And in his interview with The Star, Roth described Freeman as a sovereign citizen and said Freeman is not his real name.
“The reason he goes by Freeman, he tries to go as a sovereign,” Roth said. “He’s more anti-government, more aggressive style. And I don’t agree with that, but that’s just his way of doing things. He’s not the kind of guy that he’s just gonna shoot up a bunch of cops. He’s not gonna do that. But he thinks it persuades the public’s opinion and helps him grow.”
Court records show that both Roth and Harper have a history with the legal system.
In July 2016, an Oklahoma judge granted Roth’s uncle an emergency order of protection against Roth, finding that it was necessary “to protect the petitioner from immediate and present danger of domestic abuse, stalking or harassment.” The order was in place for six months.
And in November 2016, Roth pleaded no contest in Harper County, Okla., to a charge of breaking and entering. He was sentenced to one year in jail, with all but five days suspended, and one year of probation.
Roth told The Star his uncle was confused when he requested the protective order and that the breaking and entering case was filed by a friend’s parents who didn’t want Roth at their house.
Harper has been the subject of multiple protective orders in Oklahoma, accused of threatening people with a rifle and attempting to run his ex-wife off the road with his truck. And in a 1999 case, he was accused of threatening to chop his former stepdaughter’s head off with an ax, according to court documents obtained by The Frontier, an online investigative journalism site.
The court records show no criminal convictions resulted from any of the incidents. Harper denied ever threatening anyone and told The Star that the cases “were all basically dismissed or dropped.”
Harper, 51, of Choctaw, Okla., said he spent six years in the U.S. Navy and worked in law enforcement as a jailer and a detention officer for nearly 18 years.
“It’s our First Amendment right to be able to do this,” he said, adding that he carries his handgun almost everywhere. “But when you exercise that right, you’d think we were plotting the end of the world. We’re labeled a terrorist, a troublemaker, a rabble-rouser, and they try to shut you down.”
He said the auditors pose no threat.
“We don’t go in there looking for a fight, looking for trouble,” he said. “We’re just going to walk through, we’re going to video our government buildings, our public places where we can be, and we’re going to leave. If they (authorities) want to get violent with us, that is going to be their decision.”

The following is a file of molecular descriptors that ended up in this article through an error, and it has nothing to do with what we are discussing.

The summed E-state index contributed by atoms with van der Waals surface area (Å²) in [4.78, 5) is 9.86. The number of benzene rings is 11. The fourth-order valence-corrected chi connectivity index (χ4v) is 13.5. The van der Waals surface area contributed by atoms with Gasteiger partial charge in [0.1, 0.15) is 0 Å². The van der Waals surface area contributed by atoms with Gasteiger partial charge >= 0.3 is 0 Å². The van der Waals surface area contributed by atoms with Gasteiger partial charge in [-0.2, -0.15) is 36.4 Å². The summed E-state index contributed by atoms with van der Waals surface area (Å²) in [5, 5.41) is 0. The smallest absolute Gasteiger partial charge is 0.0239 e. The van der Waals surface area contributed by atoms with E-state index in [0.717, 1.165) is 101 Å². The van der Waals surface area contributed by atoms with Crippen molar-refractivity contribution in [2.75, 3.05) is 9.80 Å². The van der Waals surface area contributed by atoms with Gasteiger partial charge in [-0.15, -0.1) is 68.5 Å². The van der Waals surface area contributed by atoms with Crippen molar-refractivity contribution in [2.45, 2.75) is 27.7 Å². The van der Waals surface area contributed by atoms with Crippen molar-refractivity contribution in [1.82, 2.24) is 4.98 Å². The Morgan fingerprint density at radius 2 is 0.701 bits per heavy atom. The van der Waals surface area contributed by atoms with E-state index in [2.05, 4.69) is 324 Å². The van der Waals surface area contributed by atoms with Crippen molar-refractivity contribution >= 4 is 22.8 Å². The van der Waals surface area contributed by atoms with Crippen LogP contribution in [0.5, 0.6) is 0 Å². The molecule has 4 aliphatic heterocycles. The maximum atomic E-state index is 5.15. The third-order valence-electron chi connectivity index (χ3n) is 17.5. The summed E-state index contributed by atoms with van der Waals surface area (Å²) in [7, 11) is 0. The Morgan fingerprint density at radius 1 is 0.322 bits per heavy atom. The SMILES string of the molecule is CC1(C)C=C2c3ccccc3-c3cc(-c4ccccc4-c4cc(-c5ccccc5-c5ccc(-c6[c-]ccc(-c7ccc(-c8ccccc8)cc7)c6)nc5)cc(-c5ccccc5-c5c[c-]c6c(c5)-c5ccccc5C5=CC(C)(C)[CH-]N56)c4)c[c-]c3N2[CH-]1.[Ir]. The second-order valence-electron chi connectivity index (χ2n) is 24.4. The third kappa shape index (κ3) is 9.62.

Roth acknowledged that the auditing tactics can come across as strange — even unnerving — but like Harper insists the auditors are not dangerous.
“The whole point of why we do it at police stations and city halls and courthouses and city buildings is because of the First Amendment, freedom of the press,” he said. “They need to understand that regardless if it is a little odd, that it’s OK. It’s not illegal. Now I do agree, it is a little different. But that’s the point. It’s to be a little different and see what they do.”
Roth said law enforcement officers have to learn to keep their emotions in check.
“People are going to say things that upset you,” he said. “You have to be able to turn the other cheek.”
Then why make people even more uneasy by refusing to give their names?
“I get asked that by attorneys, lawyers, all the time: if you just gave your ID, you would’ve been fine,” Roth said. “But again, the point behind what we’re doing is, regardless if it’s suspicious, regardless if it’s odd or different, it’s because we’re exercising our freedoms. We do it because we simply don’t have to give it.”
Roth, of Buffalo, Okla., turned 21 in November and says he’s been conducting audits for four years. He estimates he’s done about 600 and posted videos online of 400 or so.
Roth said he sometimes gets emails from people suggesting that he check out a specific agency. But the decision to come to Kansas and Missouri, he said, “was just random.”
He said he’s been arrested twice when conducting his audits.
Once was in Ennis, Texas, he said, but charges were not filed. The other was in Oklahoma in December, after Roth tangled with a Beaver County Sheriff’s deputy while filming a natural gas compressor station. The deputy told Roth he was filming on private property and asked for his ID. Roth refused, arguing that he was on the public easement and not doing anything wrong.
Roth said he was arrested for refusing to give his identity but later charged with obstructing an officer. At a court hearing in Beaver on Wednesday, the judge gave him an additional 30 days to respond.
Some law enforcement agencies contacted by The Star didn’t want to discuss the First Amendment audits.
“They came, and we dealt with it,” said a spokesman for the Shawnee Police Department. “And the way we handled it is kind of on YouTube.”
Roth’s YouTube video of that November incident shows two officers approaching the men outside the station after they roamed around inside. One officer told them that the law did indeed allow them to open carry in the police station lobby. When Harper and Roth asked the officers for their names, they complied, and also provided their badge numbers.